MOOCS Not Following a Revenue Model: GW Is Satisfied with Its Online Massive Courses

IBL News | New York

Not all schools have turned into the all-for-business MOOC-model. The George Washington University (GW), which hosts four MOOCs, still holds the belief that self-paced classes help disseminate knowledge at no cost.

In addition, officials at GW said the courses help their schools reach out to thousands of people from around the globe and make learning accessible beyond the GW community for students who can not attend classes full or part-time on-campus or online.

Ken Schappelle, Director of Marketing and Communications for the School of Nursing, said at GW’s The Hatchet“by the belief that all people deserve quality health care, we aspire to be trusted advocates for the advancement of societal well-being in the clinic, community, and statehouse.”

The School of Nursing offers two MOOCs, one on healthcare safety launched in May 2016 and one on clinical simulations launched in June.

These courses have attracted more than 10,000 enrollees from around the world, with especially “strong” representation from Europe and Asia.

MOOCs at The George Washington University started in 2014, with Dr. Lorena Barba, a professor of mechanical and aerospace engineering in the School of Engineering and Applied Science.

She established two semester-long MOOCs in computing and aerodynamics in 2014 and 2017.

More than 10,000 users have enrolled in her Practical Numerical Methods with Python course since its inception in 2014.

The course teaches users how to work with Python, an online programming language.

Barba has taken on the responsibility for creating, running and updating the existing courses, which are fully open at openedx.seas.gwu.edu.

“These are all a ‘one-woman show,’” she explained.

The Open edX Platform Prepares Its Upgrade into Python 3

IBL News | New York

The Open edX platform is immersed in a race against the clock to upgrade to Python 3, as Python 2 will be non-supported and deprecated at the end of 2019. Meaning, if someone finds a security problem in Python 2, it will not have the ability to be easily fixed.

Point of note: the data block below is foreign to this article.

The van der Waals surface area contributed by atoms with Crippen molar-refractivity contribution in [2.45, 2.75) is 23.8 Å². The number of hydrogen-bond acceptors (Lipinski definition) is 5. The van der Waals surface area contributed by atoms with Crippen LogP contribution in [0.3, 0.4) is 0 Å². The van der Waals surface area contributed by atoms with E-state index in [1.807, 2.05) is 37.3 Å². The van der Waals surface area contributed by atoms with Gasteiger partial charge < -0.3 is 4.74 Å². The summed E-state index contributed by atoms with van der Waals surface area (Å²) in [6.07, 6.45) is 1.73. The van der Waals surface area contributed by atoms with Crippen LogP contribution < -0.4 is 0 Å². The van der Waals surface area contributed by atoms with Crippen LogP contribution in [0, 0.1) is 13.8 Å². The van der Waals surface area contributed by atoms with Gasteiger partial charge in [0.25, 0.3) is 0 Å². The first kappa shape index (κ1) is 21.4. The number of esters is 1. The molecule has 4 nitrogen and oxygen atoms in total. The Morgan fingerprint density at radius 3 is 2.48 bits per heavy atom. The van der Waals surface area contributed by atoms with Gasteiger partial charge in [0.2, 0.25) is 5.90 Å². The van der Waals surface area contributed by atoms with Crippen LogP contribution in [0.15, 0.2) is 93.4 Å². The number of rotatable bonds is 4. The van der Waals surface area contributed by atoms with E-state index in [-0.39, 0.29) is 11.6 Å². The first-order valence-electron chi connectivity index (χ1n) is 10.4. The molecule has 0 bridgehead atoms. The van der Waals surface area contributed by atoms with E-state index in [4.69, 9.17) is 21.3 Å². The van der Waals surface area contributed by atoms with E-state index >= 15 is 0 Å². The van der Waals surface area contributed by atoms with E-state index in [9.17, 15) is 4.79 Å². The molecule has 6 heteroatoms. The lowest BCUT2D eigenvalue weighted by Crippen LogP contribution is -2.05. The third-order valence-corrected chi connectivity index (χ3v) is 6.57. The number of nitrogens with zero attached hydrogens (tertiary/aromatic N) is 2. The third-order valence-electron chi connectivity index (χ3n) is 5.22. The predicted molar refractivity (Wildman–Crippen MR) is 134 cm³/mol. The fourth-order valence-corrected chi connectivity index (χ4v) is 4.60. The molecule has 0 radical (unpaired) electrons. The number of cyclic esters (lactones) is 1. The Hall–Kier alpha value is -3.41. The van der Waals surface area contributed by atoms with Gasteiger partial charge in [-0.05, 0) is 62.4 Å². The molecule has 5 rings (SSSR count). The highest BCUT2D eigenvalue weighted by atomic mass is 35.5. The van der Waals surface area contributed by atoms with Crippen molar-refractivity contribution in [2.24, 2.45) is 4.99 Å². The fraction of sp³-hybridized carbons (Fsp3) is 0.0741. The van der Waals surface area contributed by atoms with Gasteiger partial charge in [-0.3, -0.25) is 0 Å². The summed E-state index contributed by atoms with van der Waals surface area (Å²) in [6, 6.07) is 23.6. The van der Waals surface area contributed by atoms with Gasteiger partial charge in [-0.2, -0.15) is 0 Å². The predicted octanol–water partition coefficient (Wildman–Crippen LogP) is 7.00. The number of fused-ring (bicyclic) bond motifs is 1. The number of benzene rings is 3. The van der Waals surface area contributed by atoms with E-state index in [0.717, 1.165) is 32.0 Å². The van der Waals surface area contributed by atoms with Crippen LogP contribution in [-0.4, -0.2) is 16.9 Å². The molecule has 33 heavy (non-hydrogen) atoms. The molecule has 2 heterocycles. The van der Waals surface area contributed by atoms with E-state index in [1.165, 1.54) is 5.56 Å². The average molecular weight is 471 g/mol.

The Python Software Foundation decided that January 1st of 2020 will be the day that it will sunset Python 2. Python 2 was released in 2000 and today there are improvements that Python 2 can’t handle.

A part of the upgrade of the Open edX platform corresponds to course authors. In this regard, the edX managing team has urged instructors who use Python Evaluated Input problems to immediately upgrade into Python 3.

Recently, edX outlined in this document how it plans to scope the problem, migrate the code and work with the Open edX community to “ensure that the process is as painless as possible, and meets the needs of our stakeholders.”

The Open edX software is considered a large project, spanning many applications and GitHub repositories, with even more dependencies on third-party libraries,

There are several libraries that will be upgraded, like lxml, matplotlib, networkx, numpy, pyparsing, scipy, sympy.

“Thanks to helping from the community, we’re making good progress,” Ned Batchelder, Open edX Software Architect said. “The Python test suite for our main repository now runs under both Python 2 and Python 3.”